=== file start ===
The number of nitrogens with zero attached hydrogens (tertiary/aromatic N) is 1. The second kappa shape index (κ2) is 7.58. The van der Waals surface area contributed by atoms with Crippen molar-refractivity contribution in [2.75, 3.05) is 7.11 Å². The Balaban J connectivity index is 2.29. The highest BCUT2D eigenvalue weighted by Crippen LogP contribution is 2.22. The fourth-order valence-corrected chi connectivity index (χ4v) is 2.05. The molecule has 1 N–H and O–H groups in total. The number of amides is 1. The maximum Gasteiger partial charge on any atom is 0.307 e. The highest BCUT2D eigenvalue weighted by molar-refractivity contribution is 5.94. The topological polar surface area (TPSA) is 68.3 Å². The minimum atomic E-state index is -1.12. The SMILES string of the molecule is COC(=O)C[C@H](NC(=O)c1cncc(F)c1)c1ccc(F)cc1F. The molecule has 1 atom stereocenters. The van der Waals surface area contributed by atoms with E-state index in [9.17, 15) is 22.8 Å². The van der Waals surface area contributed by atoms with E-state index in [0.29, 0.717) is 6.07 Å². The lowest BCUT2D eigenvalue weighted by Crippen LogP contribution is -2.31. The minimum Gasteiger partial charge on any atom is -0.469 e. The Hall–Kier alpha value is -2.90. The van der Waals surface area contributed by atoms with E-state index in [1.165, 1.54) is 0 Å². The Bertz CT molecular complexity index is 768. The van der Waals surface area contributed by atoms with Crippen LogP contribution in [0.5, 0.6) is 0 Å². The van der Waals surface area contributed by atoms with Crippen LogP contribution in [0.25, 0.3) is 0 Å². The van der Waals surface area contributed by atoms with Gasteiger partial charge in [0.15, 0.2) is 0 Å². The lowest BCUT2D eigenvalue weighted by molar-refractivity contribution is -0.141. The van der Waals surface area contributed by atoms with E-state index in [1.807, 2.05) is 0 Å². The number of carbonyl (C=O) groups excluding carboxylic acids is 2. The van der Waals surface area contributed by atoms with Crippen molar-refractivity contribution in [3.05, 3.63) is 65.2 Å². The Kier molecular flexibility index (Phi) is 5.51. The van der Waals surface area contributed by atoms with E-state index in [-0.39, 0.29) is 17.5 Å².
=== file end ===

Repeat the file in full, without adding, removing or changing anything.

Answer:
The number of nitrogens with zero attached hydrogens (tertiary/aromatic N) is 1. The second kappa shape index (κ2) is 7.58. The van der Waals surface area contributed by atoms with Crippen molar-refractivity contribution in [2.75, 3.05) is 7.11 Å². The Balaban J connectivity index is 2.29. The highest BCUT2D eigenvalue weighted by Crippen LogP contribution is 2.22. The fourth-order valence-corrected chi connectivity index (χ4v) is 2.05. The molecule has 1 N–H and O–H groups in total. The number of amides is 1. The maximum Gasteiger partial charge on any atom is 0.307 e. The highest BCUT2D eigenvalue weighted by molar-refractivity contribution is 5.94. The topological polar surface area (TPSA) is 68.3 Å². The minimum atomic E-state index is -1.12. The SMILES string of the molecule is COC(=O)C[C@H](NC(=O)c1cncc(F)c1)c1ccc(F)cc1F. The molecule has 1 atom stereocenters. The van der Waals surface area contributed by atoms with E-state index in [9.17, 15) is 22.8 Å². The van der Waals surface area contributed by atoms with E-state index in [0.29, 0.717) is 6.07 Å². The lowest BCUT2D eigenvalue weighted by Crippen LogP contribution is -2.31. The minimum Gasteiger partial charge on any atom is -0.469 e. The Hall–Kier alpha value is -2.90. The van der Waals surface area contributed by atoms with E-state index in [1.165, 1.54) is 0 Å². The Bertz CT molecular complexity index is 768. The van der Waals surface area contributed by atoms with Crippen LogP contribution in [0.5, 0.6) is 0 Å². The van der Waals surface area contributed by atoms with Crippen LogP contribution in [0.25, 0.3) is 0 Å². The van der Waals surface area contributed by atoms with Gasteiger partial charge in [0.15, 0.2) is 0 Å². The lowest BCUT2D eigenvalue weighted by molar-refractivity contribution is -0.141. The van der Waals surface area contributed by atoms with E-state index in [1.807, 2.05) is 0 Å². The number of carbonyl (C=O) groups excluding carboxylic acids is 2. The van der Waals surface area contributed by atoms with Crippen molar-refractivity contribution in [3.05, 3.63) is 65.2 Å². The Kier molecular flexibility index (Phi) is 5.51. The van der Waals surface area contributed by atoms with E-state index in [-0.39, 0.29) is 17.5 Å².